Queen Rania calls Gaza a humanitarian crisis, pleads for a ceasefire

WFP Director confirms food crisis in Gaza

January 05, 2009

(Office of Her Majesty, Press Department – Amman) Calling for an emergency press conference, Monday, Her Majesty Queen Rania Al Abdullah made an urgent plea on behalf of all the civilians living in Gaza, especially the children, for a “humanitarian ceasefire” and for the international community to do all they can to help alleviate the suffering inflicted during this humanitarian crisis, including “bringing in vital medical supplies, equipment and staff.”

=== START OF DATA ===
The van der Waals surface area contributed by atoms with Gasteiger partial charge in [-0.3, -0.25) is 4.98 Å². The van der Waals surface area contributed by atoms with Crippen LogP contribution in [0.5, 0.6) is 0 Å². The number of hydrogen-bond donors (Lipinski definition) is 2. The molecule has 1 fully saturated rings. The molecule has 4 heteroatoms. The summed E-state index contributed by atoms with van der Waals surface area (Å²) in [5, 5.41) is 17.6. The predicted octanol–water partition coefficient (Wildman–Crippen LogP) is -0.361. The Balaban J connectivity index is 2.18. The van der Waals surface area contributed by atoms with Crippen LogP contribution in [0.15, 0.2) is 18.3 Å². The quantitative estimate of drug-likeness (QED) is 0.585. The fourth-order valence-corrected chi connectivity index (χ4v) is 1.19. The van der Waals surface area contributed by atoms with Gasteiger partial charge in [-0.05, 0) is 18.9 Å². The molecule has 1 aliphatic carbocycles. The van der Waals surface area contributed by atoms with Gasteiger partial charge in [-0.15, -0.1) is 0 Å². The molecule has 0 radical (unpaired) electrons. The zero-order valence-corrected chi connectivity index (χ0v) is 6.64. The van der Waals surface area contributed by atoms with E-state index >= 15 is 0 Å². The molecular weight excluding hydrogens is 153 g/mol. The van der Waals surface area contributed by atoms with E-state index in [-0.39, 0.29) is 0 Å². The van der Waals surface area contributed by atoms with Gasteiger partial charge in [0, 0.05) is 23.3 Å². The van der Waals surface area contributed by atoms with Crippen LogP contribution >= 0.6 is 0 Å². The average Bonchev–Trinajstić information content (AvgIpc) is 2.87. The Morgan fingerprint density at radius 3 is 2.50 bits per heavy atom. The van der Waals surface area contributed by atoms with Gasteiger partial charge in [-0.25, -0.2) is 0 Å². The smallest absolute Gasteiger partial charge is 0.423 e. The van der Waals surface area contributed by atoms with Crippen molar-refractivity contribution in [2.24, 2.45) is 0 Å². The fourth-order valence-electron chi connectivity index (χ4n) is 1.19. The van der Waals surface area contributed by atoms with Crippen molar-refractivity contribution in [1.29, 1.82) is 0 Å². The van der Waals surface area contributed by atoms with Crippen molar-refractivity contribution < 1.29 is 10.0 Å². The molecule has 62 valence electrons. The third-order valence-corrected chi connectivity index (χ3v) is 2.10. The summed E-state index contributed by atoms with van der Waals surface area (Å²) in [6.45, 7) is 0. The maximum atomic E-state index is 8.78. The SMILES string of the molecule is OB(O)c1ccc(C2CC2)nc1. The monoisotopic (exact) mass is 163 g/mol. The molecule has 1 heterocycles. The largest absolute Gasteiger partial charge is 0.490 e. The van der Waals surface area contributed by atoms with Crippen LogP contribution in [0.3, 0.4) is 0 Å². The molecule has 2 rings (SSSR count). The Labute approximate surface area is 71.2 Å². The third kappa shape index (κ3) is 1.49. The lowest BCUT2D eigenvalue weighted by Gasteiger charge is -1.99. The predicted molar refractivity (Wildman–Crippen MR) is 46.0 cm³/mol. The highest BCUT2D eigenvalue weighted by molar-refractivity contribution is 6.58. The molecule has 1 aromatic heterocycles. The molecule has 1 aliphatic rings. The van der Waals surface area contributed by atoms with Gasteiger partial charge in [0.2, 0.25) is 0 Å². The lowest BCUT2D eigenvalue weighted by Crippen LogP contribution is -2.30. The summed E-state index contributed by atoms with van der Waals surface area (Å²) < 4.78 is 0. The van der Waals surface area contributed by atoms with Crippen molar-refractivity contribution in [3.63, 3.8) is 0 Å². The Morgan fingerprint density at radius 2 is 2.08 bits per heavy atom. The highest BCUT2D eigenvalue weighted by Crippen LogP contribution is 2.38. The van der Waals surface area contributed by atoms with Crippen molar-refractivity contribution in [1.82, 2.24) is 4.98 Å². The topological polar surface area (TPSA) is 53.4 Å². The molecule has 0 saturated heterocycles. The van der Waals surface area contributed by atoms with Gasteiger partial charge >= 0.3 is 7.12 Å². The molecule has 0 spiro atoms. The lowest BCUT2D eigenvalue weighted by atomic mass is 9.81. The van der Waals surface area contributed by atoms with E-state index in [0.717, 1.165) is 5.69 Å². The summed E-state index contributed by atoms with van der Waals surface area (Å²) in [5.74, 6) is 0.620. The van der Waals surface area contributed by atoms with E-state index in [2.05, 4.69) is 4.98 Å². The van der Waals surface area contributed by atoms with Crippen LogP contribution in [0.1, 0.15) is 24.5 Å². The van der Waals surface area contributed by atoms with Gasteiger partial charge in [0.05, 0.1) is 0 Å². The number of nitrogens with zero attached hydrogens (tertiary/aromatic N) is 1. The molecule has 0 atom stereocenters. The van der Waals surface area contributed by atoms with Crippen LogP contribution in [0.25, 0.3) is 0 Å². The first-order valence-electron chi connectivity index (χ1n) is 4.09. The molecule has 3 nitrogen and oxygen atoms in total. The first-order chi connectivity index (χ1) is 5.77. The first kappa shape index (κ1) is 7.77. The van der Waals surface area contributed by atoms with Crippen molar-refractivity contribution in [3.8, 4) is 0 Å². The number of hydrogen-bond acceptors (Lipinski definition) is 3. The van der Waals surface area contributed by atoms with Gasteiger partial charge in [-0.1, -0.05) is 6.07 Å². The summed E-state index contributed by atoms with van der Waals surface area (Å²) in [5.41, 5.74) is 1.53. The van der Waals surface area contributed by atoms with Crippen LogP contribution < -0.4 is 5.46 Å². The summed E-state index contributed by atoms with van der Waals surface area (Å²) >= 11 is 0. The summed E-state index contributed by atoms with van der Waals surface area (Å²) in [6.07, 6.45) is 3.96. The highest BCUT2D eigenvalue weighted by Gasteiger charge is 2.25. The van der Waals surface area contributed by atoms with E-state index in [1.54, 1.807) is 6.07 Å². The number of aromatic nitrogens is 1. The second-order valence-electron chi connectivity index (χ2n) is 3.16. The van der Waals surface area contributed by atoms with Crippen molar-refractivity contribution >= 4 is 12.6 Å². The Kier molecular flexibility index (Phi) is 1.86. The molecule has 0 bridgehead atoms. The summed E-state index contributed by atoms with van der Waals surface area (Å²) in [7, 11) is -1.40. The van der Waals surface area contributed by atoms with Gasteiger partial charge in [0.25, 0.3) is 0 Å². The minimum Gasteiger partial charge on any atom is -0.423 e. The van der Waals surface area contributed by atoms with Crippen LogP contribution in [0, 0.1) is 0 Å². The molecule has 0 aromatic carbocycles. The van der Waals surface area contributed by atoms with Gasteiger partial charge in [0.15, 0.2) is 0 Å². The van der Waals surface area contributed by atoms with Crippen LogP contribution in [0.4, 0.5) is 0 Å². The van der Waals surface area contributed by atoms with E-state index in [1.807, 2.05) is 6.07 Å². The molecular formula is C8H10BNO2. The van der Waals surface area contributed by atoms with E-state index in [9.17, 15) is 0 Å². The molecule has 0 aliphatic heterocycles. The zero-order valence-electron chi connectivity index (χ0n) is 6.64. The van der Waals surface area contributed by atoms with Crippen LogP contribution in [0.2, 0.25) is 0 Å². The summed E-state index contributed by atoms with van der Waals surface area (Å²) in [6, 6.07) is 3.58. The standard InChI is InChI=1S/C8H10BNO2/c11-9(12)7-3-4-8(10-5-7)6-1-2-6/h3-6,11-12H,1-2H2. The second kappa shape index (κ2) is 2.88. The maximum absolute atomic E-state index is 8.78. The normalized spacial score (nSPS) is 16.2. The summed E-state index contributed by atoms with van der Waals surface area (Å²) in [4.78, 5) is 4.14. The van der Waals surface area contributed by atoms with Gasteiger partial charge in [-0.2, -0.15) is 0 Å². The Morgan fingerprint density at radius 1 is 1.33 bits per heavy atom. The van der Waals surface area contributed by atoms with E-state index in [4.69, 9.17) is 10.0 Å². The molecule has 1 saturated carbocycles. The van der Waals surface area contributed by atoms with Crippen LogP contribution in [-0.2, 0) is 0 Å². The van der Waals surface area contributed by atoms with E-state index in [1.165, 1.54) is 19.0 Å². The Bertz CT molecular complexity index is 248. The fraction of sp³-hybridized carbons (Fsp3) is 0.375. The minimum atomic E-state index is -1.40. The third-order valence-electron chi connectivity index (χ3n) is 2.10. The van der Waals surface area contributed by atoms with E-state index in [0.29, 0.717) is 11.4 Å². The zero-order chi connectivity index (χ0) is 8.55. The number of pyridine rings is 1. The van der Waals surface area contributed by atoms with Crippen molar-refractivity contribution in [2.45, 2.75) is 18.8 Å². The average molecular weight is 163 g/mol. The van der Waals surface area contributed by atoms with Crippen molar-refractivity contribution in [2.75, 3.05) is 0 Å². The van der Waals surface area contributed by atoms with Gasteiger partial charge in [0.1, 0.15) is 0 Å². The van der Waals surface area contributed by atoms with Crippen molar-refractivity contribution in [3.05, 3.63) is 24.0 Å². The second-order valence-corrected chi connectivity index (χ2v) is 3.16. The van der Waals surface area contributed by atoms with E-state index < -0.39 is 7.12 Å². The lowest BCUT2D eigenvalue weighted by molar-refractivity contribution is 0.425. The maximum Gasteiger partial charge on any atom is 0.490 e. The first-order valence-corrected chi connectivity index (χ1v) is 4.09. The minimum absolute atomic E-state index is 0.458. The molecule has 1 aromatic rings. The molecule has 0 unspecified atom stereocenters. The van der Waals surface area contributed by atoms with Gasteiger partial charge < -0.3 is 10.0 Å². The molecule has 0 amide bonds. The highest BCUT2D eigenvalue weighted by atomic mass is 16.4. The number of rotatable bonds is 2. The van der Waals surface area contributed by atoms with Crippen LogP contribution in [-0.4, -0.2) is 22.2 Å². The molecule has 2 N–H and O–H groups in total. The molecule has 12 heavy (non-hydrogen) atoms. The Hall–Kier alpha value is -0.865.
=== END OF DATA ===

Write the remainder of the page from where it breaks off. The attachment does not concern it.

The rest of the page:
“Over the past 41 years, the people of Gaza have been living under occupation. Over the past 18 months, they have been living under siege. And for the past 10 days, the people of Gaza have been subject to a cruel and continuous military attack,” she said. Sending out an urgent message to world leaders, Her Majesty warned that “our humanity is incomplete when children, irrespective of nationality, are victims of military operations” as she called on all nations to “act to end the fighting, and open all crossings, especially Karni, to permit the uninterrupted passage of wheat, fuel, medicine, and other vital supplies.” Queen Rania was accompanied by Sigrid Kaag, Regional Director of UNICEF; Filippo Grandi Deputy Commissioner-General of UNRWA; Dr Guido Sabatinelli, Special Representative of World Health Organization; and Jacques Higgins, Director of World Food Program, who all referred to the situation in Gaza as a “humanitarian crisis.” Speaking on behalf of the United Nations, Grandi said that the crossings need to be immediately and permanently opened, food and grain need to be made available and international funding appeals must be supported. “All these things we talk about are interconnected,” he said. “[The situation in Gaza] has been difficult for the past 18 months, but it is nearly impossible today… and it is very difficult to plan an operation in such an unpredictable manner.” Without the ceasefire, though, he warned that it will be increasingly difficult to make a difference there especially after the beginning of the ground offence. Echoing the gravity of the situation in Gaza, Higgins stated that what is happening is also a “food crisis” and that there is a lack of basic commodities. “In November/ December we weren’t able to get in because of the crossings [being closed] and now we’re seeing the very negative impact of that,” he said, “People are hungry… and we have only been able to do partial distributions.” Kaag pointed out that the violence is hurting women and children the most. “The children form the majority of the population and are most in need of protection, psychological assistance…and medical support,” she said. Dr. Sabatinelli supported this statement noting that there is a very high level of infant and maternal mortality in Gaza, and the highest rate of communicable diseases, malnutrition and anemia in the region. One out of every three children who go to UNRWA schools and half of all mothers going to deliver are anemic, he said. “The health staff cannot access their posts,” he said, “and patients cannot move freely to reach the hospitals.” Underscoring the humanitarian perspective, Grandi said “we are not involved in the [political] discussion, but we continue to call for [a ceasefire].” In her statement Her Majesty, who is a staunch advocate of protecting the rights of children, set out to remind the international community of the devastating toll. “The children of Gaza, the dead and the barely living, their mothers, their fathers are not acceptable collateral damage; their lives do matter, their loss does count. They are not divisible from our universal humanity – no child is, no civilian is,” she said.